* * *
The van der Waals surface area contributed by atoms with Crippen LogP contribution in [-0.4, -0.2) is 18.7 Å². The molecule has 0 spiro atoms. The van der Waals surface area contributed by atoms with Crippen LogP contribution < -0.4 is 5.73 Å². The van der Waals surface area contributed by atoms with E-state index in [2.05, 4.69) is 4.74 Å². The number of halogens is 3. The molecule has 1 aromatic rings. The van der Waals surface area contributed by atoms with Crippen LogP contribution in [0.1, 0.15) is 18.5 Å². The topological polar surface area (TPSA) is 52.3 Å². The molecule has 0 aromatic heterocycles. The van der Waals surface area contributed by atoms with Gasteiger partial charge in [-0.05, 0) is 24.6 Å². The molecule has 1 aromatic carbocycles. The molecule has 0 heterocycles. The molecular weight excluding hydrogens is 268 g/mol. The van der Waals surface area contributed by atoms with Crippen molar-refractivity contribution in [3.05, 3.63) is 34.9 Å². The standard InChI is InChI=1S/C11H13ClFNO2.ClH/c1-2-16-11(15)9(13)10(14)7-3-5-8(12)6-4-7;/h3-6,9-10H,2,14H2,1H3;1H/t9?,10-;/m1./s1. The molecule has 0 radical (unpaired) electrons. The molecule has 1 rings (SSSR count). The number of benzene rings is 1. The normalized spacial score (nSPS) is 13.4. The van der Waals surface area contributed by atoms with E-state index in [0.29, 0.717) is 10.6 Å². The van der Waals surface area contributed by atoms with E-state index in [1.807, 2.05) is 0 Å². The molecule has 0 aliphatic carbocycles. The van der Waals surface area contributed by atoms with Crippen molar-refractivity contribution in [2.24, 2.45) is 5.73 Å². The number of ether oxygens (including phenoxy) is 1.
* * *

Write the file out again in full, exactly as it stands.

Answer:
The van der Waals surface area contributed by atoms with Crippen LogP contribution in [-0.4, -0.2) is 18.7 Å². The molecule has 0 spiro atoms. The van der Waals surface area contributed by atoms with Crippen LogP contribution < -0.4 is 5.73 Å². The van der Waals surface area contributed by atoms with E-state index in [2.05, 4.69) is 4.74 Å². The number of halogens is 3. The molecule has 1 aromatic rings. The van der Waals surface area contributed by atoms with Crippen LogP contribution in [0.1, 0.15) is 18.5 Å². The topological polar surface area (TPSA) is 52.3 Å². The molecule has 0 aromatic heterocycles. The van der Waals surface area contributed by atoms with Gasteiger partial charge in [-0.05, 0) is 24.6 Å². The molecule has 1 aromatic carbocycles. The molecule has 0 heterocycles. The molecular weight excluding hydrogens is 268 g/mol. The van der Waals surface area contributed by atoms with Crippen molar-refractivity contribution in [3.05, 3.63) is 34.9 Å². The standard InChI is InChI=1S/C11H13ClFNO2.ClH/c1-2-16-11(15)9(13)10(14)7-3-5-8(12)6-4-7;/h3-6,9-10H,2,14H2,1H3;1H/t9?,10-;/m1./s1. The molecule has 0 radical (unpaired) electrons. The molecule has 1 rings (SSSR count). The number of benzene rings is 1. The normalized spacial score (nSPS) is 13.4. The van der Waals surface area contributed by atoms with E-state index in [0.29, 0.717) is 10.6 Å². The van der Waals surface area contributed by atoms with E-state index in [1.807, 2.05) is 0 Å². The molecule has 0 aliphatic carbocycles. The van der Waals surface area contributed by atoms with Crippen molar-refractivity contribution in [2.24, 2.45) is 5.73 Å². The number of ether oxygens (including phenoxy) is 1.